Title: Oral History Interview with Robert Riley, February 1, 1994. Interview K-0106.
Interviewer: Stewart, Chris
Interviewee: Riley, Robert
Subjects: Furniture industry and trade--North Carolina Furniture workers--North Carolina White Furniture Company North Carolina--Social conditions Riley, Robert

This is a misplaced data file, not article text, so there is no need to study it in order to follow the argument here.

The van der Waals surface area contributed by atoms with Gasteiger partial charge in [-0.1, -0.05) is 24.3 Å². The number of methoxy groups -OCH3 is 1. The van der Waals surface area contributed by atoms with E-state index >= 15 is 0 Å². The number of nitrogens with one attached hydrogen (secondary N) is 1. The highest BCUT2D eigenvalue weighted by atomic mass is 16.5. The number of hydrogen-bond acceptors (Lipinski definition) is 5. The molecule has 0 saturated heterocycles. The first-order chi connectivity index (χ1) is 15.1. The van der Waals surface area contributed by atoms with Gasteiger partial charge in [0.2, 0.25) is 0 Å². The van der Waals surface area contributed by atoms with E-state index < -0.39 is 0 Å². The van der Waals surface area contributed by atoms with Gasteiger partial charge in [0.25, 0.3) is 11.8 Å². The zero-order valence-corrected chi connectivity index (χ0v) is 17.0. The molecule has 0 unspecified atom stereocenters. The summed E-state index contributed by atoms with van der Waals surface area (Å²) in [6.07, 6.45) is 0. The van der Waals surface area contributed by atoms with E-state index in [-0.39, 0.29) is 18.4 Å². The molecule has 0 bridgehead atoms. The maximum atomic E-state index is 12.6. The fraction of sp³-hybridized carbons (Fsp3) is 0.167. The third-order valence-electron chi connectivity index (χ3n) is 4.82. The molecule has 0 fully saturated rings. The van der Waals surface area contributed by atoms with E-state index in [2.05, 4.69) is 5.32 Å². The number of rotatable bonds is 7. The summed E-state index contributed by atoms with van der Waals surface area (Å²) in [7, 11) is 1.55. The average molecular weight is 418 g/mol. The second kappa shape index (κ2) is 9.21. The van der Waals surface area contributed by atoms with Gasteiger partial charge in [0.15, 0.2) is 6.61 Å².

Abstract: Robert Riley Sr. began his employment with the White Furniture Company "on the yard" at its Hillsborough, North Carolina, location, where he cut green logs into boards. He soon moved to Mebane, where he held a number of positions, including a spot in the "rub and pack" room, a position driving supplies to and from the stockroom, and what he thinks was the company's first supervisory position held by an African American. In this interview, he describes his work, focusing on the details of the sawmill, and recalls the plant's closing. Riley spent thirty-one years at White's, and watching it close—and even helping remove machinery—was a wrenching emotional experience followed by months of searching for work and temporary employment. This interview presents White's as the economic and emotional heart of the Mebane community, giving its workers a sense of self as well as financial support. The plant's owners nurtured a spirit of camaraderie and pride, a spirit that faded as new ownership struggled to make the plant profitable. At the time of this interview, Riley, at fifty-seven, was about to move into a permanent job he hoped would see him to retirement.